There is a surprising counter-example to the above, however, to be found in the Amish. You would expect them to be shrinking as the younger generation moves away, but that is not necessarily the case. However, many Amish communities have apparently become somewhat more tolerant of technologies (it's up to each community to decide), even while still lagging the mainstream. Furthermore, I'll speculate that for whatever reason, the Amish seem to project a certain idealized, idyllic image that allows us to see them somehow as a "wholesomely eccentric self" rather "threateningly different other". Perhaps this is a niche your Elves could fill, although I tend to think their differences would make that difficult.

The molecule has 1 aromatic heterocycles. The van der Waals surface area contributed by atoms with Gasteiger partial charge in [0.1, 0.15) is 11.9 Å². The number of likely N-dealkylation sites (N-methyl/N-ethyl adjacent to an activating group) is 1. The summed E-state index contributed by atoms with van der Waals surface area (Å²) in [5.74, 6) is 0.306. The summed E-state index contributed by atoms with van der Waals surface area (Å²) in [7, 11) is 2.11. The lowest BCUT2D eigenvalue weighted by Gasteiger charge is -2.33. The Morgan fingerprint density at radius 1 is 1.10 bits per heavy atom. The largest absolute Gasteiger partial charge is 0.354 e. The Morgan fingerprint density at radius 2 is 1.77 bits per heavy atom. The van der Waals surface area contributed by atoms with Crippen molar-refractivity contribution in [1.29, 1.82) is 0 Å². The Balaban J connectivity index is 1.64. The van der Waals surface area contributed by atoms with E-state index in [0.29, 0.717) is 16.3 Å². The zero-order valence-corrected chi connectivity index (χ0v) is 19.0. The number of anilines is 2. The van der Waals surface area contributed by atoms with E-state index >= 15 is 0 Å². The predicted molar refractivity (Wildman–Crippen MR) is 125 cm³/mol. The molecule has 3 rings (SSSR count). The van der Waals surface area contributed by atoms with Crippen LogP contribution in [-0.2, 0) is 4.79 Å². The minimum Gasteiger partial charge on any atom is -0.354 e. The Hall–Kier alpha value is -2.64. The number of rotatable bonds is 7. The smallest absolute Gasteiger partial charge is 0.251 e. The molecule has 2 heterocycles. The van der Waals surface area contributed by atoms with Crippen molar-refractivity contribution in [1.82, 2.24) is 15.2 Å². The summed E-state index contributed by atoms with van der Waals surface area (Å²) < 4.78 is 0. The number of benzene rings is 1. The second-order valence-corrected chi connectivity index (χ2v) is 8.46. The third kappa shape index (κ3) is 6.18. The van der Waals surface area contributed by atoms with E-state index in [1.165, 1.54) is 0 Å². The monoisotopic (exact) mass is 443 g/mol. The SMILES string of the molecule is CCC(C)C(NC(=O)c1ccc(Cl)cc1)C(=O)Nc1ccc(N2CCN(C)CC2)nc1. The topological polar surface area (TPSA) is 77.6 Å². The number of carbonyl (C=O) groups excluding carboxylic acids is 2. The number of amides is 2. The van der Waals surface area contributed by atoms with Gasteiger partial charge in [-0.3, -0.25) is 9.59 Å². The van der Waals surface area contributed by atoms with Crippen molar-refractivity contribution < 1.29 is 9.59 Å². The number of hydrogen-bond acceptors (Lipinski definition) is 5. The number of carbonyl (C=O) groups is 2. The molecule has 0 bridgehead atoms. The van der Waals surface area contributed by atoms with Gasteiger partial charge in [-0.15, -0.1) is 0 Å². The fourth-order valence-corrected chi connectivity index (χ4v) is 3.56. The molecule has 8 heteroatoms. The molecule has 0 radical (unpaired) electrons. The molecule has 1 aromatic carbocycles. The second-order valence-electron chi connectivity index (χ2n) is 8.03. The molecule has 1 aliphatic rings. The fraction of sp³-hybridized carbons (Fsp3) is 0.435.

So when it comes to technology for the Elves, the question isn't so much "will they adopt new technologies" -- it's "will they adopt them fast enough to keep pace with human society." Because if they don't at least try to keep up, it seems likely that they would be destined to become a repressed and mistreated subculture, swallowed up within that larger society, at which point they gradually become assimilated, and eventually end up using that technology anyway.